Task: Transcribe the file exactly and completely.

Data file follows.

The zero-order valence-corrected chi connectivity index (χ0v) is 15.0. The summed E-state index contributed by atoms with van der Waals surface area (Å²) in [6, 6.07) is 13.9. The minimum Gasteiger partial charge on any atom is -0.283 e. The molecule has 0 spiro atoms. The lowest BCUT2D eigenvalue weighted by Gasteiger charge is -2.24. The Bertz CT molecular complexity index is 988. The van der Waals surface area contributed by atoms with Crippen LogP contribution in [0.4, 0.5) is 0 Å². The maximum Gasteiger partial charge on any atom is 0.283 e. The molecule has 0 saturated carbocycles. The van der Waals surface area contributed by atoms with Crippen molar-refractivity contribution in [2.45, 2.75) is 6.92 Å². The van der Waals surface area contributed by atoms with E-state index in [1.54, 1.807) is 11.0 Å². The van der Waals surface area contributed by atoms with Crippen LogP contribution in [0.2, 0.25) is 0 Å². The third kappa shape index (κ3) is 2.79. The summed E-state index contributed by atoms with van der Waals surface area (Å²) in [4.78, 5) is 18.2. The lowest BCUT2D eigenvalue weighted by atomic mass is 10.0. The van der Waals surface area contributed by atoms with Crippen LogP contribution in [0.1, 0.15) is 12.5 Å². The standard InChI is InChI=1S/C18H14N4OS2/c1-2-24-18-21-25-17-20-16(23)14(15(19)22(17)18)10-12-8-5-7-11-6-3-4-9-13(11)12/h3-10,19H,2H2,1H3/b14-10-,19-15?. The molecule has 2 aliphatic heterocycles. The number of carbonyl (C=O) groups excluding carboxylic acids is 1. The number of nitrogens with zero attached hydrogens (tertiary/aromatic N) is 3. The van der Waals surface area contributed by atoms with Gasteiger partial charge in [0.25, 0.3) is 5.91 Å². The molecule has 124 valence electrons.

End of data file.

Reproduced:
The zero-order valence-corrected chi connectivity index (χ0v) is 15.0. The summed E-state index contributed by atoms with van der Waals surface area (Å²) in [6, 6.07) is 13.9. The minimum Gasteiger partial charge on any atom is -0.283 e. The molecule has 0 spiro atoms. The lowest BCUT2D eigenvalue weighted by Gasteiger charge is -2.24. The Bertz CT molecular complexity index is 988. The van der Waals surface area contributed by atoms with Crippen LogP contribution in [0.4, 0.5) is 0 Å². The maximum Gasteiger partial charge on any atom is 0.283 e. The molecule has 0 saturated carbocycles. The van der Waals surface area contributed by atoms with Crippen molar-refractivity contribution in [2.45, 2.75) is 6.92 Å². The van der Waals surface area contributed by atoms with E-state index in [1.54, 1.807) is 11.0 Å². The van der Waals surface area contributed by atoms with Crippen LogP contribution in [0.2, 0.25) is 0 Å². The third kappa shape index (κ3) is 2.79. The summed E-state index contributed by atoms with van der Waals surface area (Å²) in [4.78, 5) is 18.2. The lowest BCUT2D eigenvalue weighted by atomic mass is 10.0. The van der Waals surface area contributed by atoms with Crippen LogP contribution in [0.1, 0.15) is 12.5 Å². The standard InChI is InChI=1S/C18H14N4OS2/c1-2-24-18-21-25-17-20-16(23)14(15(19)22(17)18)10-12-8-5-7-11-6-3-4-9-13(11)12/h3-10,19H,2H2,1H3/b14-10-,19-15?. The molecule has 2 aliphatic heterocycles. The number of carbonyl (C=O) groups excluding carboxylic acids is 1. The number of nitrogens with zero attached hydrogens (tertiary/aromatic N) is 3. The van der Waals surface area contributed by atoms with Gasteiger partial charge in [0.25, 0.3) is 5.91 Å². The molecule has 124 valence electrons.